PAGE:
ANNOUNCEMENT: In an effort to build a space for queer people like myself, every Sunday I’ll be posting interviews, opinion pieces, listicles, reviews, and more focused on the LGBT community (and occasionally about the Latinx community since I am Latinx.) Welcome to Queerly Not Straight! Enjoy and leave a comment below if you have a suggestion for what I should cover next.
SXSW 2022 had plenty of great content this year. And while feature films might’ve gotten a lot of buzz, it’s the short films that really shined for us. That’s why this writer has put together a list of 5 standout LGBTQ+ short films that we can’t stop thinking about, that made us cry, and that made us dig a little deeper as to what makes us who we are as individuals and as a community.
1. For Love – Drama, Romance
Director: Joy Gharoro-Akpojotor
Mini-review: For Love is a powerhouse of a story that left this writer a sobbing mess. It was beautifully shot amongst a backdrop of the realities of immigrants hiding. But that’s not the heart of this story. The heart is the love Nkechi and Martha hold for each other. That raw power was told in intimate moments like cuddling in bed, getting engaged, and having their own wedding ceremony. It was pure love that cemented this story and left us wanting more like we’ve never experienced before.
2. Aspirational Slut – Comedy
Director: Caroline Lindy
Mini-review: Aspirational Slut is what happens when divine intervention, in the form of a pizza boy, changes the life of a woman who is tired of falling too fast. And as she learns about the many facets of sexual freedom, by dating men and women, she learns how to satisfy her urges and needs. It comes as a surprise to our lead when a date makes her realize she can be liberated without giving up the parts of herself that make her who she is. And because of that, she finds balance and possible love.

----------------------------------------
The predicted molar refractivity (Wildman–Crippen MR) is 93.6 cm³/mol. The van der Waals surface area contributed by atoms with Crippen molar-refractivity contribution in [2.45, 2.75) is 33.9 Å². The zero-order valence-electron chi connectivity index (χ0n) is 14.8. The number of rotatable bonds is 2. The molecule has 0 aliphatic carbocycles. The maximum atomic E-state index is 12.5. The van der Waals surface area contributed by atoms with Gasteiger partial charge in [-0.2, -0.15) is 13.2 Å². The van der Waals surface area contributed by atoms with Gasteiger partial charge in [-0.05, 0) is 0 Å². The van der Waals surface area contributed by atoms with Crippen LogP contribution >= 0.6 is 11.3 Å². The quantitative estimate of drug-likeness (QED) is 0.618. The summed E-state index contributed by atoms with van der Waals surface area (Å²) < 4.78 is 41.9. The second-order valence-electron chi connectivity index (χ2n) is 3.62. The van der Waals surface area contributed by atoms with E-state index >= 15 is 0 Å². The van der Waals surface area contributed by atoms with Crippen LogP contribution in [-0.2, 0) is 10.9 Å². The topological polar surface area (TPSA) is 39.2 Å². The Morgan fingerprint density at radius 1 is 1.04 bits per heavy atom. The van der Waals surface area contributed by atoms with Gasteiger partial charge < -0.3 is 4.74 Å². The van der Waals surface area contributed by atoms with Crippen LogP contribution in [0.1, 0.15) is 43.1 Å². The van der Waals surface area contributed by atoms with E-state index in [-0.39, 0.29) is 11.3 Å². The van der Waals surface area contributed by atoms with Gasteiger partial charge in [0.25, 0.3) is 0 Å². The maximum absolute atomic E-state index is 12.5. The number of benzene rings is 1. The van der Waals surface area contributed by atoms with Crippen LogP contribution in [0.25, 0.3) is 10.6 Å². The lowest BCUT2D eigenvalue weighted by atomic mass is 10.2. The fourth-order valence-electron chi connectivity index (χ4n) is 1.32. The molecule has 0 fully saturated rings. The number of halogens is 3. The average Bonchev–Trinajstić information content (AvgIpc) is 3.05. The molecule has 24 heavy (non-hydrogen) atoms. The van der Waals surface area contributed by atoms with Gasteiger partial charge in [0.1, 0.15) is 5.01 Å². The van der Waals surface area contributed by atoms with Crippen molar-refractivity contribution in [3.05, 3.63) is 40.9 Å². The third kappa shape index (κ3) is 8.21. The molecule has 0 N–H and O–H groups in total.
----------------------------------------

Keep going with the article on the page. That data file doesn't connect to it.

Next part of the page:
3. Tank Fairy – Comedy, Fantasy
Director: Erich Rettstadt
Mini-review: Tank Fairy is a fantastical fantasy take on what happens to queer youth when we see someone who matches our energy or spirit. It’s that moment where you feel less alone in the world and liberated from something that was holding you back that you weren’t quite sure what name to give it. Its charm rests on the shoulders of the lead and it left this writer wanting a magical drag tank fairy to have shown me the way when I was a young queer woman.
4. Too Rough – Drama
Director: Sean Lìonadh
Mini-review: Too Rough embodies the terror that one feels when afraid to come out to one’s family, especially when that family is abusive. And while the circumstances they’re in are frighteningly real, it’s not the heart of the film. That rests with the two male leads of this film and the enduring love they have for each other that isn’t scared away when things get messy or too complicated. Because life is full of pain but it’s sparks of joy like the love these two share that keep us going throughout our days.
5. Gay Haircut – Comedy
Director: Jude Harris
Starring: Krista Fatka
Mini-review: Simply put, Gay Haircut is weird fun. After getting a girlfriend, a stand-up comedian wants to reinvent herself and shake things up. She falls prey to the evil thought in all our heads, “Get a haircut, why don’t you?” So she does at the most eccentric place this writer has ever seen but that we oddly want to visit. The lead gets what she wants but the journey there is filled with hotdogs, candy, and so much weirdness that you know that someone somewhere is just like this.
What LGBTQ films did you watch at SXSW? Let us know in the comments below!
Queerly Not Straight posts every Sunday with opinion pieces, listicals, reviews, and more focused on the LGBT community (and occasionally about the Latinx community since I am Latinx.)